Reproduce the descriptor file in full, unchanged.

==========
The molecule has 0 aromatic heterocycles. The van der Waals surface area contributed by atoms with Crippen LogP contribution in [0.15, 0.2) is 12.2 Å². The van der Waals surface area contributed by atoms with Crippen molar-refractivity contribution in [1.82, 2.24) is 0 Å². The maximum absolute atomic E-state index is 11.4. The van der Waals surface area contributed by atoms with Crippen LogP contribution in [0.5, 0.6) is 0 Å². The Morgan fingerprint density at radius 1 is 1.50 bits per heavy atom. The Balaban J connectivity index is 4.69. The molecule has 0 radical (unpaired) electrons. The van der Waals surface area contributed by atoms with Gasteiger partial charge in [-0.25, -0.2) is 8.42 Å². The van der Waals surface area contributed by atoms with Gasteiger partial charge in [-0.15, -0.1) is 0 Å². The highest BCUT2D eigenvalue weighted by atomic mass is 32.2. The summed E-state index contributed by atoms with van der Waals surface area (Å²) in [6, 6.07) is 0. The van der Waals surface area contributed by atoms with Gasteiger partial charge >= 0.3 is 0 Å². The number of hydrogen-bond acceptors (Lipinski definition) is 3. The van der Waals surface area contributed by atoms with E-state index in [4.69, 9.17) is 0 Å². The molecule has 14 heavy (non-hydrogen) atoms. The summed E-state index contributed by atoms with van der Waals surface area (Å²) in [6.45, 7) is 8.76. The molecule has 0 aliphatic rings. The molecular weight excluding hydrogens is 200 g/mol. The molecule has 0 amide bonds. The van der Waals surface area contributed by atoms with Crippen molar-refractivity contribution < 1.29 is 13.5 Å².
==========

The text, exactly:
The molecule has 0 aromatic heterocycles. The van der Waals surface area contributed by atoms with Crippen LogP contribution in [0.15, 0.2) is 12.2 Å². The van der Waals surface area contributed by atoms with Crippen molar-refractivity contribution in [1.82, 2.24) is 0 Å². The maximum absolute atomic E-state index is 11.4. The van der Waals surface area contributed by atoms with Crippen LogP contribution in [0.5, 0.6) is 0 Å². The Morgan fingerprint density at radius 1 is 1.50 bits per heavy atom. The Balaban J connectivity index is 4.69. The molecule has 0 radical (unpaired) electrons. The van der Waals surface area contributed by atoms with Gasteiger partial charge in [-0.25, -0.2) is 8.42 Å². The van der Waals surface area contributed by atoms with Gasteiger partial charge in [-0.15, -0.1) is 0 Å². The highest BCUT2D eigenvalue weighted by atomic mass is 32.2. The summed E-state index contributed by atoms with van der Waals surface area (Å²) in [6, 6.07) is 0. The van der Waals surface area contributed by atoms with Gasteiger partial charge >= 0.3 is 0 Å². The number of hydrogen-bond acceptors (Lipinski definition) is 3. The van der Waals surface area contributed by atoms with E-state index in [4.69, 9.17) is 0 Å². The molecule has 14 heavy (non-hydrogen) atoms. The summed E-state index contributed by atoms with van der Waals surface area (Å²) in [6.45, 7) is 8.76. The molecule has 0 aliphatic rings. The molecular weight excluding hydrogens is 200 g/mol. The molecule has 0 amide bonds. The van der Waals surface area contributed by atoms with Crippen molar-refractivity contribution < 1.29 is 13.5 Å².